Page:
The multibillion-dollar data brokerage industry, a growing force in online marketing, is drawing intensified government scrutiny.
On Wednesday, Sen. Jay Rockefeller, D-W.Va., opened an extensive investigation of nine leading information brokers. Because Americans now conduct much of their daily business online, the senator said he was concerned that “an unprecedented amount" of personal, medical and financial information about people could be collected, mined and sold, to the potential detriment of consumers.
“An ever-increasing percentage of their lives will be available for download, and the digital footprint they will inevitably leave behind will become more specific and potentially damaging, if used improperly," Rockefeller, who is the chairman of the Senate Committee on Commerce, Science and Transportation, wrote in letters to the data brokers. “It is critical that we understand what information companies like yours are already collecting and selling."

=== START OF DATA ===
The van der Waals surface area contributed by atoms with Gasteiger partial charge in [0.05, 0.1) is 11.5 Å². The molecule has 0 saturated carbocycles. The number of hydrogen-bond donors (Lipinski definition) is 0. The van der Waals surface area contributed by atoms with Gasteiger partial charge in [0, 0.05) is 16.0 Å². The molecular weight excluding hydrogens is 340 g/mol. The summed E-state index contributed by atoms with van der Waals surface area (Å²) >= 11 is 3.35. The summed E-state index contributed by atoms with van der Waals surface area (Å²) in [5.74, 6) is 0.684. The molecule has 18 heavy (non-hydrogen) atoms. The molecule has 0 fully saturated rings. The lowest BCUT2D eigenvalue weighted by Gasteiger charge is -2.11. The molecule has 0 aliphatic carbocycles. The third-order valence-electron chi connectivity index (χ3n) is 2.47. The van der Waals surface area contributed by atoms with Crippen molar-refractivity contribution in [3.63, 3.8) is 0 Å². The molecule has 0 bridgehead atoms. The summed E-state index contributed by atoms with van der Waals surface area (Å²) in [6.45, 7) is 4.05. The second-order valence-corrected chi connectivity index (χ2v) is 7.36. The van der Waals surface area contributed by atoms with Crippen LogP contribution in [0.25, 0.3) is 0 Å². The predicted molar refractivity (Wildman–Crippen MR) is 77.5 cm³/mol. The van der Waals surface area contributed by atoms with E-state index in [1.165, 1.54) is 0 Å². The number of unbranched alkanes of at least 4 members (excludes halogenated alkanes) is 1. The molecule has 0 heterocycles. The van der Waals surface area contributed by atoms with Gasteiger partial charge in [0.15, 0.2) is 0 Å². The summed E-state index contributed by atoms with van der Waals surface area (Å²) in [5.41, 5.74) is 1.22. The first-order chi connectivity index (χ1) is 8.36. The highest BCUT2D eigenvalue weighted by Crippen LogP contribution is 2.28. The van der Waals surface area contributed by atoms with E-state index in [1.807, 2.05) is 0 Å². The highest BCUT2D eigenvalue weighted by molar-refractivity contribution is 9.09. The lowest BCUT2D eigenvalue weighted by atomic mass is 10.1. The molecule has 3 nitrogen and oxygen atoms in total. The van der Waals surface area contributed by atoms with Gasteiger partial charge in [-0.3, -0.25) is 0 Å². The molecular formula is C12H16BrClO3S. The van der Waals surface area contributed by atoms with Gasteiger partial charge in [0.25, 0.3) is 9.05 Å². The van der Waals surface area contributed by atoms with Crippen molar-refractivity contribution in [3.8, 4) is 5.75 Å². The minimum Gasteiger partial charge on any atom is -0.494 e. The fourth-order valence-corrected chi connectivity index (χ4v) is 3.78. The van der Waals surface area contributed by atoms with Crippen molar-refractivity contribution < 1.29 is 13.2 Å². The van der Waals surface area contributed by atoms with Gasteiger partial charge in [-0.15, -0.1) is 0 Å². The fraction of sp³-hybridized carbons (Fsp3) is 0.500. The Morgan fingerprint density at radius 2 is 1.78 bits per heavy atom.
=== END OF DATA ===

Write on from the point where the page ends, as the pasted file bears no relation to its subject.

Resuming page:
Linda Woolley, the acting chief executive of the Direct Marketing Association, a trade group, called the senator’s investigation “a baseless fishing expedition."
“I hope Senator Rockefeller understands what he’s tampering with," she said in an emailed statement.
The Senate investigation represents the second congressional inquiry into the industry’s practices this year. In July, Rep. Edward Markey, D-Mass., and Rep. Joe Barton, R-Texas, co-chairmen of the Bipartisan Congressional Privacy Caucus, began a House inquiry into data compilers, which is ongoing.